As people age, there is a whole spectrum of living options, beginning with remaining in a family home and moving all the way to living in an assisted living facility. It’s critical to understand just where you — or, if you’re a caregiver, your aging parent — belong on the spectrum.
Age can be a factor in determining your place on this spectrum. “We find a progression, starting in the 50s and 60s, where people are concerned with wellness and prevention,” says Mark Sabalauskas, Product Manager at Philips Lifeline. “This is also a time of planning.”
As people reach beyond their middle years, they may begin to think about trading the two-story family home for a one-story condo somewhere warm. This is also a time of planning financially for latter years.
“Financial planning can take any number of forms,” says Paul Adams, Senior Director of Product Management for Philips Lifeline. “Sometimes it means downsizing and using the equity in your family home to provide a cushion for days to come. For some people it means investing in long-term care insurance, which, in a way, is making a choice about how they’re going to live in later years.”
As people age into their 70s, the progression of chronic conditions may make the tasks of daily living a little more difficult. “Adult children who used to call and check on their parents once or twice a week may now be checking several time a day, to be sure the senior is safe — this is a time people begin to move in the direction of fall risk,” says Sabalauskas. He notes that a 65-year-old has a one-in-three chance of taking a fall, with that figure increasing to one in two by age 80. “And a fall after 80 can be catastrophic.”
At this point, an elder may decide to move to a 55+ plus community, where some services are available and assistance can be increased over time. Or the senior may choose to move in with a child or sibling.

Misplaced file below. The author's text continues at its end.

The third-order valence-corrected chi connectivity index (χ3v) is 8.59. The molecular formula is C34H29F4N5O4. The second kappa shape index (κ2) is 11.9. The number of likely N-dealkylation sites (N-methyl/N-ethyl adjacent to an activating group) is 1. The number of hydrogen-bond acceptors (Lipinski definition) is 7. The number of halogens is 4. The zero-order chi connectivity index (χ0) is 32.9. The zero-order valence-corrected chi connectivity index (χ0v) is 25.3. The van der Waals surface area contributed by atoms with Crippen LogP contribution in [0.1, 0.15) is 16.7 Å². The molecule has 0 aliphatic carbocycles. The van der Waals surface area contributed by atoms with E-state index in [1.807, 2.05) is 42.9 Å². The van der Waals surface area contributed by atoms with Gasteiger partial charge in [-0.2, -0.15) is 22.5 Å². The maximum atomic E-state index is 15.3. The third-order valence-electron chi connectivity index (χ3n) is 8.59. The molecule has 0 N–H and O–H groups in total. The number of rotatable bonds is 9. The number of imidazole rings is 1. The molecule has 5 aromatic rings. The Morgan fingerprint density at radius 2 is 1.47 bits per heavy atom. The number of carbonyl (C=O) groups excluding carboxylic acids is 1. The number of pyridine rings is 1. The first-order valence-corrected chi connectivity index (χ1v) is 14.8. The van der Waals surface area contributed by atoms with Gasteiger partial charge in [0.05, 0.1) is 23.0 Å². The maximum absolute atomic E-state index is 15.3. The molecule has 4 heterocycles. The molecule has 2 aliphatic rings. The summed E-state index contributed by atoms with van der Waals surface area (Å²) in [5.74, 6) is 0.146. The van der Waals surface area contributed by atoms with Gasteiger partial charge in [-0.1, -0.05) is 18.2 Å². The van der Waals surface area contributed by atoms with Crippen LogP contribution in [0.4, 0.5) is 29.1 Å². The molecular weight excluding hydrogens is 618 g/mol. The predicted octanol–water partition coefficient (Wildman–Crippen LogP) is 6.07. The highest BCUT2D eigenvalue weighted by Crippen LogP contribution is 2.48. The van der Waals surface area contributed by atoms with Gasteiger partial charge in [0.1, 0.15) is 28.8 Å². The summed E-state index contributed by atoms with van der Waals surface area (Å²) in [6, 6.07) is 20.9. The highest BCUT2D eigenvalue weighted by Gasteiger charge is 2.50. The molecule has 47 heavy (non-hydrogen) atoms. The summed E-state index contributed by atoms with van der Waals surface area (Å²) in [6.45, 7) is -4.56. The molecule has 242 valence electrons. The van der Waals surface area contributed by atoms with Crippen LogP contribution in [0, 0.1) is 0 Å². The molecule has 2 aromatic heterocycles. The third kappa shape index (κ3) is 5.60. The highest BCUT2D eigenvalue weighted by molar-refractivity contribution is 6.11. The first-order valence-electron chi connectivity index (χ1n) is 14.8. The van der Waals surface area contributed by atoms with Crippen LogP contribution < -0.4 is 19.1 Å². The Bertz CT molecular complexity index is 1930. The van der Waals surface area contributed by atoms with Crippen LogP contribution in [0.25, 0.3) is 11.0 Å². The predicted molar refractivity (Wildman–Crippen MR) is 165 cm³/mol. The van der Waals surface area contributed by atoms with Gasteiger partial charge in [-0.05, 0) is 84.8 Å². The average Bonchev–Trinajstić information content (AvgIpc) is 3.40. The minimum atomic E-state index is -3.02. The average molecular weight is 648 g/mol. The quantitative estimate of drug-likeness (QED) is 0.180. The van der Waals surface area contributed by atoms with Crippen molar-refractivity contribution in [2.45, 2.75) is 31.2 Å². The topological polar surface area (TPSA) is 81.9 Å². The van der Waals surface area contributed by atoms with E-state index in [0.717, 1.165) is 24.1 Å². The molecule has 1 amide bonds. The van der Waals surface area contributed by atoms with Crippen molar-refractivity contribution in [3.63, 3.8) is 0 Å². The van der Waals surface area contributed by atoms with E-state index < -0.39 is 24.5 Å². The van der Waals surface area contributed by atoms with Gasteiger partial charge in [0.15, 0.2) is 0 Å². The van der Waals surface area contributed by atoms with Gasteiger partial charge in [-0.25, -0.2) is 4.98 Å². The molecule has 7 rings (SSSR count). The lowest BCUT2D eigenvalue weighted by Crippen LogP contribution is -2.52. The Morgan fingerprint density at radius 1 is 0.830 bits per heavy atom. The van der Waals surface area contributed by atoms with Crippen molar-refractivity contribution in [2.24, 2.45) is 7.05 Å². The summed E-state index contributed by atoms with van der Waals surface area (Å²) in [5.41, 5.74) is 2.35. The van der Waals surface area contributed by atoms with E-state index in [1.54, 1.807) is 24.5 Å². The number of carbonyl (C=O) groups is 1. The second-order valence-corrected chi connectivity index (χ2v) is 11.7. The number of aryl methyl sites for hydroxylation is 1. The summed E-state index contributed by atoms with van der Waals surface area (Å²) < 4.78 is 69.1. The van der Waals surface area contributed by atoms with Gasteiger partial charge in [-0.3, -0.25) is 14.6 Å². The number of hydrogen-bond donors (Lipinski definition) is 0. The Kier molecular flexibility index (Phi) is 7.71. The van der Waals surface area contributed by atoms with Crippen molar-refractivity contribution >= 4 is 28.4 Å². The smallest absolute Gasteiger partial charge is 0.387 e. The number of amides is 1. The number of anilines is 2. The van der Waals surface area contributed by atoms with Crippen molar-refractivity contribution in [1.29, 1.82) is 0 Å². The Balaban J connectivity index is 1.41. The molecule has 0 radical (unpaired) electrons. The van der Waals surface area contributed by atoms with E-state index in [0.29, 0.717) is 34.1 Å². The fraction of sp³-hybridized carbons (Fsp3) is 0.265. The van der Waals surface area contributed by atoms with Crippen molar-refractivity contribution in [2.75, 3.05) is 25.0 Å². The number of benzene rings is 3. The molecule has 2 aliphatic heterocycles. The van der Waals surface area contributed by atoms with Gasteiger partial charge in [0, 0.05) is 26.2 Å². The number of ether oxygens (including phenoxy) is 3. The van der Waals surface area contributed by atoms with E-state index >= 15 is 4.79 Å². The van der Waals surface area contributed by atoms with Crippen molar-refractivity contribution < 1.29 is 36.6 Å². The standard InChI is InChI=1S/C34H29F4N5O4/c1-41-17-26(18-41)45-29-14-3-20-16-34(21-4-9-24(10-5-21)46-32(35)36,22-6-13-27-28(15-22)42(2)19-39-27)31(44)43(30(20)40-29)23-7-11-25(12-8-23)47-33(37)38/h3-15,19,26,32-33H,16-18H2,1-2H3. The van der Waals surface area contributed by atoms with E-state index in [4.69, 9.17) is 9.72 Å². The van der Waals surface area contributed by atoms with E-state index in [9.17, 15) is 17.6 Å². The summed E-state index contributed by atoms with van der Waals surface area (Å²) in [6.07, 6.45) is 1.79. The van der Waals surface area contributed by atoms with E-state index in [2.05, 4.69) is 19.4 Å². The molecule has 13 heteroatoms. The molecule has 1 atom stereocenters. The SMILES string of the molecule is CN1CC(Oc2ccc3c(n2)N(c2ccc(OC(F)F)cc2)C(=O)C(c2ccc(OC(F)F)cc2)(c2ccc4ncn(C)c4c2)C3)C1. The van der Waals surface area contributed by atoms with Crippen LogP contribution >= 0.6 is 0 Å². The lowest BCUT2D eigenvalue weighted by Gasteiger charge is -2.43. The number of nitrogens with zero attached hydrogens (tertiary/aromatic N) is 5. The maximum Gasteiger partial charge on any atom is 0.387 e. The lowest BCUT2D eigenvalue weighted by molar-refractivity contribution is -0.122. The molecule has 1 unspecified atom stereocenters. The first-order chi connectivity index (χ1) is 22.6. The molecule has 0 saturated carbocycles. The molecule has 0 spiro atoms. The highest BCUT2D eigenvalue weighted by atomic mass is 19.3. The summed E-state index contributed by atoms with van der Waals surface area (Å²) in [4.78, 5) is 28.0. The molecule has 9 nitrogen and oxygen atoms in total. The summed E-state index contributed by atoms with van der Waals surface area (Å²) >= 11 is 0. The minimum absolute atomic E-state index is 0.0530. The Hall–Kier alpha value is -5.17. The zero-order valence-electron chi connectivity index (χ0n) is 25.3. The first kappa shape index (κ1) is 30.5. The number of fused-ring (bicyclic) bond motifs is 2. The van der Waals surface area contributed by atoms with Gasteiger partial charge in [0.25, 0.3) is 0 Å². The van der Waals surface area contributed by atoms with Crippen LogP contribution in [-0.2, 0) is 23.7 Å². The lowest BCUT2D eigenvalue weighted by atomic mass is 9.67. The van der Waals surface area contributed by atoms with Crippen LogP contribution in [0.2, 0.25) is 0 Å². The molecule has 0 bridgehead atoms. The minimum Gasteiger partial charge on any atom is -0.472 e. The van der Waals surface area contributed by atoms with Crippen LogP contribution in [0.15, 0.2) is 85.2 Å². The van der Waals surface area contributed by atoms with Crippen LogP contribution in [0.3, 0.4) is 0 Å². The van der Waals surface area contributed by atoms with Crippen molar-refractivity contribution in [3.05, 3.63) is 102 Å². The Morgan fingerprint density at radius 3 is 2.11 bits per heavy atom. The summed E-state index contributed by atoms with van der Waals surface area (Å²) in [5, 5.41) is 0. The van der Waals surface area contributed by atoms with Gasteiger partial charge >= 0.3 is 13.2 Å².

“Obviously, this is a time when people begin to look into additional means of support, like the monitoring systems from Philips,” Adams says.
The 80s and Beyond
As people continue to age and the risk of falling increases, so do the responsibilities of caregivers. Now caregivers are often dedicating several hours a week to caring for their senior relative, and family members begin to feel the strain on family life and finances. That’s when people often seek community resources and opt for aid like medicine-dispensing systems from Philips, notes Adams.
“We have very powerful tools to help people continue activities of daily life and avoid anything catastrophic from happening,” he says. “That means we’re helping people stay in their homes as long as possible.”
Time for Assisted Living? Maybe, or Maybe Not
The time may eventually come when a senior will opt for an assisted living situation. If they are already living in a retirement community that may just mean bringing in more services to assist with daily living. But if an elder with serious medical conditions had been living alone or with relatives who can no longer deliver an adequate level of care, it may mean making a move to an assisted living facility. But both Sabalauskas and Adams point out that this is happening less and less often as Baby Boomers reach their senior years.
“Baby Boomers are much less willing to move to an assisted living facility than their parents or grandparents were,” says Sabalauskas. “They’re opting for staying in their homes, developing plans for aging in place, and making increased use of products and services like ours and offerings in the community. We’re seeing a real trend in that direction.”